Pythagorean Triples Pythagorean triple similar primitive

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1 Pythagorean Triples One of the most far-reaching problems to appear in Diophantus Arithmetica was his Problem II-8: To divide a given square into two squares. Namely, find integers x, y, z, so that x 2 + y 2 = z 2. Clearly, this problem can be restated in the form: Find a right triangle with integer side lengths, we call such a triple of (positive) numbers {x, y, z} a Pythagorean triple. Some easy observations will focus our attention here: note that if {x, y, z} is a Pythagorean triple, then so is {kx, ky, kz} for any integer k; so in fact, we can group Pythagorean triples into classes by saying that two sets of triples are similar if one is a rational multiple of the other. For instance, {6,8,10} and {9,12,15} are similar since the second is 3/2 times the first. In each similarity class of triples, then, there is a unique primitive one, namely, a triple {x, y, z} for which (x, y,z) = 1. Notice also, that the primitive triple in each similarity class of triples has the smallest sized values (why?). Indeed, not only are the three members of a primitive Pythagorean triple {x, y, z} relatively prime as a group, but they are relatively prime in pairs, for if, say, (x, y) = d > 1, then since x 2 + y 2 = z 2, d 2 z 2, which implies that d z. (Similar arguments

2 work for the other pairings within {x, y, z}.) It follows, for instance, that only one of the three numbers can be even. But we can say more, for if x and y were both odd, then they would both have to be congruent to either ±1 (mod 4). This implies that z 2 x 2 + y (mod 4), but this is not possible, for since z is even, 4 z 2, so z 2 0 (mod4). It follows that z must be odd, and one of x or y is even and the other is odd. We will assume thenceforth that x is odd and y = 2w is even. (Our textbook reverses this standard convention!) We can now write 4w 2 = y 2 = z 2 x 2 = (z + x)(z x) (*) w 2 = z + x z x 2 2 where, since x and z are odd, the factors on the right are known to be integers. Put d = z + x 2, z x. Then d z and d x, so d (z, x). 2 But this means d = 1. We then have from (*) that

3 there exist positive integers a and b so that z + x 2 = a2, z x 2 = b2 ; also, a and b must be relatively prime, and on adding the two expressions above, z = a 2 +b 2, x = a 2 b 2. Further, (*) implies that w 2 = a 2 b 2 y = 2w = 2ab, and since z is odd, a and b must have opposite parity. These arguments can be extended by the Theorem If x, y are relatively prime positive integers with x odd, then there exists a positive integer z for which x 2 + y 2 = z 2 if and only if there exist relatively prime integers a, b with a odd, for which x = a 2 b 2, y = 2ab, z = a 2 +b 2. Proof ( ) Given above. ( ) If {x, y, z} are given in terms of a, b as in the formulas, it is easy to check that x 2 + y 2 = z 2, and that x is odd and y even. We leave it as an exercise to check that (x, y) = 1. //

4 In the early 1600s, Fermat studied the work of Diophantus, and used the result of the previous theorem in formulating an extension of the Pythagorean triples problem to what would be his most famous unsupported claim: Fermat s Last Theorem (FLT) There do not exist positive integers x, y, z that satisfy for any exponent n > 2. // x n + y n = z n The theorem was finally proven true in 1994 by Andrew Wiles, who employed extremely sophisticated tools from algebraic geometry to accomplish it. Still, Fermat was successful in proving a special case of the theorem, for n = 4, and in the process he developed a technique called the method of descent, whereby, on assuming the existence of a single solution in positive integers, he derives the existence of a smaller solution in positive integers. The ability to generate smaller solutions contradicts the Well Ordering Principle, showing that there could not have existed a solution to begin with!...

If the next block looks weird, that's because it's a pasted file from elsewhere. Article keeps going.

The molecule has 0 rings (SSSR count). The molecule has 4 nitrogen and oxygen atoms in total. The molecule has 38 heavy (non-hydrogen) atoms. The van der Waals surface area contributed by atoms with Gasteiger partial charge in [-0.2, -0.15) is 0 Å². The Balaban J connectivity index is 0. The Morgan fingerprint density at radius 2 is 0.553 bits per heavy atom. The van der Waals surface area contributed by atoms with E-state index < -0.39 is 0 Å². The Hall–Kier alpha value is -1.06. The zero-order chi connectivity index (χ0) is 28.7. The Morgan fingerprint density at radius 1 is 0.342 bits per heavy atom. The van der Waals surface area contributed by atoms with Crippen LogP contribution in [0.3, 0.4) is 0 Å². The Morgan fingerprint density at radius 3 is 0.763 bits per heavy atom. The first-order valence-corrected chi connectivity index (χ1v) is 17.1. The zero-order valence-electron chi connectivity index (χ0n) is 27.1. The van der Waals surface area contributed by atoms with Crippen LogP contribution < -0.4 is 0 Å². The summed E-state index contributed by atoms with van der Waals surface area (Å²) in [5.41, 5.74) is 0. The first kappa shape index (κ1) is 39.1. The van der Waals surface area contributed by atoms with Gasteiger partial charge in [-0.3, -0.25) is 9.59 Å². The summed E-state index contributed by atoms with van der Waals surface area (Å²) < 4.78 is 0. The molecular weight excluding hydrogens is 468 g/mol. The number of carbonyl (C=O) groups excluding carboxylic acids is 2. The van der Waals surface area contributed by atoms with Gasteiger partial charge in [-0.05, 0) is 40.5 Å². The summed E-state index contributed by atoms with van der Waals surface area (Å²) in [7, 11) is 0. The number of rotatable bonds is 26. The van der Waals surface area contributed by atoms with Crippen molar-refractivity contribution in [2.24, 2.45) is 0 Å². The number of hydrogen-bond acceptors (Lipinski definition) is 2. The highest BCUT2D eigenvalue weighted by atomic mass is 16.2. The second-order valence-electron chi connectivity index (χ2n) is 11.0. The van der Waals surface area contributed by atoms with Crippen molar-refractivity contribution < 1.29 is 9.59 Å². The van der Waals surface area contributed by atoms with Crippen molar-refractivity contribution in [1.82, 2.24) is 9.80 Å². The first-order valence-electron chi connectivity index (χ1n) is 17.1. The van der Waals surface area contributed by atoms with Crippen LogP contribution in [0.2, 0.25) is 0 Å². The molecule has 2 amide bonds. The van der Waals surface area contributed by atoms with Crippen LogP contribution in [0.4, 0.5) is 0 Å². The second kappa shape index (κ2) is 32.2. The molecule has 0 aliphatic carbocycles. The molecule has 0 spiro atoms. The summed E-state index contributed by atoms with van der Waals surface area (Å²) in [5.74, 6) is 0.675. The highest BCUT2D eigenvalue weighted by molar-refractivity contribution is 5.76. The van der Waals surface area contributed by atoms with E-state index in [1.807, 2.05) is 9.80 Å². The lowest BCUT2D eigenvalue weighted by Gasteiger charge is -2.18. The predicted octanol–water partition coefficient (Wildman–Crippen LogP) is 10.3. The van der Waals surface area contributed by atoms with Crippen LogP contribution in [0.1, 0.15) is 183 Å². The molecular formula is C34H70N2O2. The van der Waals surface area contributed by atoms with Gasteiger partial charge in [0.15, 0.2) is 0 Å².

5 Theorem There do not exist positive integers x, y, z that satisfy x 4 + y 4 = z 2. Proof An analysis similar to the one we used for Pythagorean triples shows that any solution {x, y, z} can be reduced to a primitive solution, that is, one for which (x, y) = 1. We assume as before that x and z are odd and y is even. In fact, we may assume by the Well-Ordering Principle that {x, y, z} is a solution for which z is as small as possible. Therefore, { x 2, y 2,z} is a primitive Pythagorean triple, so we may conclude that there exist relatively prime integers a, b (with a odd), for which x 2 = a 2 b 2, y 2 = 2ab, z = a 2 +b 2. Then a 2 = b 2 + x 2, and (b, x) divides b and x, hence also a; but (a,b) = 1 implies that (b, x) = 1. That is, {x, b, a} is a primitive Pythagorean triple, so there exist relatively prime integers u, v (with u odd), for which x = u 2 v 2, b = 2uv, a = u 2 +v 2. Note that 1 2 y ( ) 2 = a 1 2 b is the product of the relatively prime integers a and 1 b; so there also 2

6 exist relatively prime integers s and t so that a = s 2 and 1 2 b = t 2. But then t 2 = uv and since (u,v) = 1, we must have relatively prime integers m and n such that u = m 2 and v = n 2. It follows that m 4 +n 4 = u 2 +v 2 = a = s 2 ; in other words, {m, n, s} is a second solution our the original equation. However, s a < z, so {m, n, s} is smaller in size than the solution {x, y, z}, contradicting the minimality of the choice of {x, y, z}. This contradiction shows that our original assumption, that there existed a solution in the first place, must have been false. // Corollary (FLT4) There do not exist positive integers x, y, z that satisfy x 4 + y 4 = z 4. Proof If {x, y, z} were a solution to x 4 + y 4 = z 4, then {x, y, z 2 } would give a solution to x 4 + y 4 = z 2. //

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